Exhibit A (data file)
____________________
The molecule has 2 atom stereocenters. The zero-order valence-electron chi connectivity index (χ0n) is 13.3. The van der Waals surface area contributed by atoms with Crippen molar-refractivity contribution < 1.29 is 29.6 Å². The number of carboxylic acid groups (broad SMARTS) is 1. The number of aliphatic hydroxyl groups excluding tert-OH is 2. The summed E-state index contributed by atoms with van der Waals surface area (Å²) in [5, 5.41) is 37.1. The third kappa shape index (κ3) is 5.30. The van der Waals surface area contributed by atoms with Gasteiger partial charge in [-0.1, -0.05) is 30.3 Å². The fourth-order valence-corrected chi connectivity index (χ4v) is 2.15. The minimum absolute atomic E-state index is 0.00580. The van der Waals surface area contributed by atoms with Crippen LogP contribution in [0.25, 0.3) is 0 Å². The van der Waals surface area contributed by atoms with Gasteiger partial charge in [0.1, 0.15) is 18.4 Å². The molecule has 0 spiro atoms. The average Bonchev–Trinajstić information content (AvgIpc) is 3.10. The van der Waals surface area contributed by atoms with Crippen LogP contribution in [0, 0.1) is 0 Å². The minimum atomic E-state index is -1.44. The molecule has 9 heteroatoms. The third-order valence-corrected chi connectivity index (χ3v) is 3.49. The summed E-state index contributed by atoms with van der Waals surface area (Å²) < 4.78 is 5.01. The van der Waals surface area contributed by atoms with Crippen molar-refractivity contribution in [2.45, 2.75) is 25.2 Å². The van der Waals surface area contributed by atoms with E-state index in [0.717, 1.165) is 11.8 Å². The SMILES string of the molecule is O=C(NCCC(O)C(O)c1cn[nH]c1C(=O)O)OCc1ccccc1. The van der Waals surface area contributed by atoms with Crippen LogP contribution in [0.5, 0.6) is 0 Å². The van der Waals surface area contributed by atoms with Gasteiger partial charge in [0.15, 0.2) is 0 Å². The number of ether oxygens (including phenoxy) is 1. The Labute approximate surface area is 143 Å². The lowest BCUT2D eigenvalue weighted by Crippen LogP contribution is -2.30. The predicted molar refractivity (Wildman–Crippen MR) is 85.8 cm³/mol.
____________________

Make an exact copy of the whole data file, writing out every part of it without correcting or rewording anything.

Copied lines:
The molecule has 2 atom stereocenters. The zero-order valence-electron chi connectivity index (χ0n) is 13.3. The van der Waals surface area contributed by atoms with Crippen molar-refractivity contribution < 1.29 is 29.6 Å². The number of carboxylic acid groups (broad SMARTS) is 1. The number of aliphatic hydroxyl groups excluding tert-OH is 2. The summed E-state index contributed by atoms with van der Waals surface area (Å²) in [5, 5.41) is 37.1. The third kappa shape index (κ3) is 5.30. The van der Waals surface area contributed by atoms with Gasteiger partial charge in [-0.1, -0.05) is 30.3 Å². The fourth-order valence-corrected chi connectivity index (χ4v) is 2.15. The minimum absolute atomic E-state index is 0.00580. The van der Waals surface area contributed by atoms with Crippen LogP contribution in [0.25, 0.3) is 0 Å². The van der Waals surface area contributed by atoms with Gasteiger partial charge in [0.1, 0.15) is 18.4 Å². The molecule has 0 spiro atoms. The average Bonchev–Trinajstić information content (AvgIpc) is 3.10. The van der Waals surface area contributed by atoms with Crippen LogP contribution in [0, 0.1) is 0 Å². The minimum atomic E-state index is -1.44. The molecule has 9 heteroatoms. The third-order valence-corrected chi connectivity index (χ3v) is 3.49. The summed E-state index contributed by atoms with van der Waals surface area (Å²) < 4.78 is 5.01. The van der Waals surface area contributed by atoms with Crippen molar-refractivity contribution in [2.45, 2.75) is 25.2 Å². The van der Waals surface area contributed by atoms with E-state index in [0.717, 1.165) is 11.8 Å². The SMILES string of the molecule is O=C(NCCC(O)C(O)c1cn[nH]c1C(=O)O)OCc1ccccc1. The van der Waals surface area contributed by atoms with Crippen LogP contribution in [0.5, 0.6) is 0 Å². The van der Waals surface area contributed by atoms with Gasteiger partial charge in [0.15, 0.2) is 0 Å². The number of ether oxygens (including phenoxy) is 1. The Labute approximate surface area is 143 Å². The lowest BCUT2D eigenvalue weighted by Crippen LogP contribution is -2.30. The predicted molar refractivity (Wildman–Crippen MR) is 85.8 cm³/mol.